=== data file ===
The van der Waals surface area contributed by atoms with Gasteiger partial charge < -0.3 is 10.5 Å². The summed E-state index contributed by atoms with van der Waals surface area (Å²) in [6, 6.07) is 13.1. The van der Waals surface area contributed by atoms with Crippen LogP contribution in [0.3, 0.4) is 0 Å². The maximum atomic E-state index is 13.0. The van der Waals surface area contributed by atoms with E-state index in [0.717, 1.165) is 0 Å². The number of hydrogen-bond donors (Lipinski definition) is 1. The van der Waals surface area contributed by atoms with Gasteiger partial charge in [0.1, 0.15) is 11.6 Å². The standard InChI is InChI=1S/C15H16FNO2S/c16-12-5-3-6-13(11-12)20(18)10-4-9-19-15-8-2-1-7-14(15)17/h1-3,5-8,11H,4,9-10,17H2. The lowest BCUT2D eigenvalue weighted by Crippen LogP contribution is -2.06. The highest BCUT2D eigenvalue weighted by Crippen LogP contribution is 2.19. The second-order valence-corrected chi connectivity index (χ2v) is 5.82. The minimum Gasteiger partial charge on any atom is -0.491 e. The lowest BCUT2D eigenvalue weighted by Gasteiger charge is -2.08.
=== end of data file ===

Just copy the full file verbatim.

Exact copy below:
The van der Waals surface area contributed by atoms with Gasteiger partial charge < -0.3 is 10.5 Å². The summed E-state index contributed by atoms with van der Waals surface area (Å²) in [6, 6.07) is 13.1. The van der Waals surface area contributed by atoms with Crippen LogP contribution in [0.3, 0.4) is 0 Å². The maximum atomic E-state index is 13.0. The van der Waals surface area contributed by atoms with E-state index in [0.717, 1.165) is 0 Å². The number of hydrogen-bond donors (Lipinski definition) is 1. The van der Waals surface area contributed by atoms with Gasteiger partial charge in [0.1, 0.15) is 11.6 Å². The standard InChI is InChI=1S/C15H16FNO2S/c16-12-5-3-6-13(11-12)20(18)10-4-9-19-15-8-2-1-7-14(15)17/h1-3,5-8,11H,4,9-10,17H2. The lowest BCUT2D eigenvalue weighted by Crippen LogP contribution is -2.06. The highest BCUT2D eigenvalue weighted by Crippen LogP contribution is 2.19. The second-order valence-corrected chi connectivity index (χ2v) is 5.82. The minimum Gasteiger partial charge on any atom is -0.491 e. The lowest BCUT2D eigenvalue weighted by Gasteiger charge is -2.08.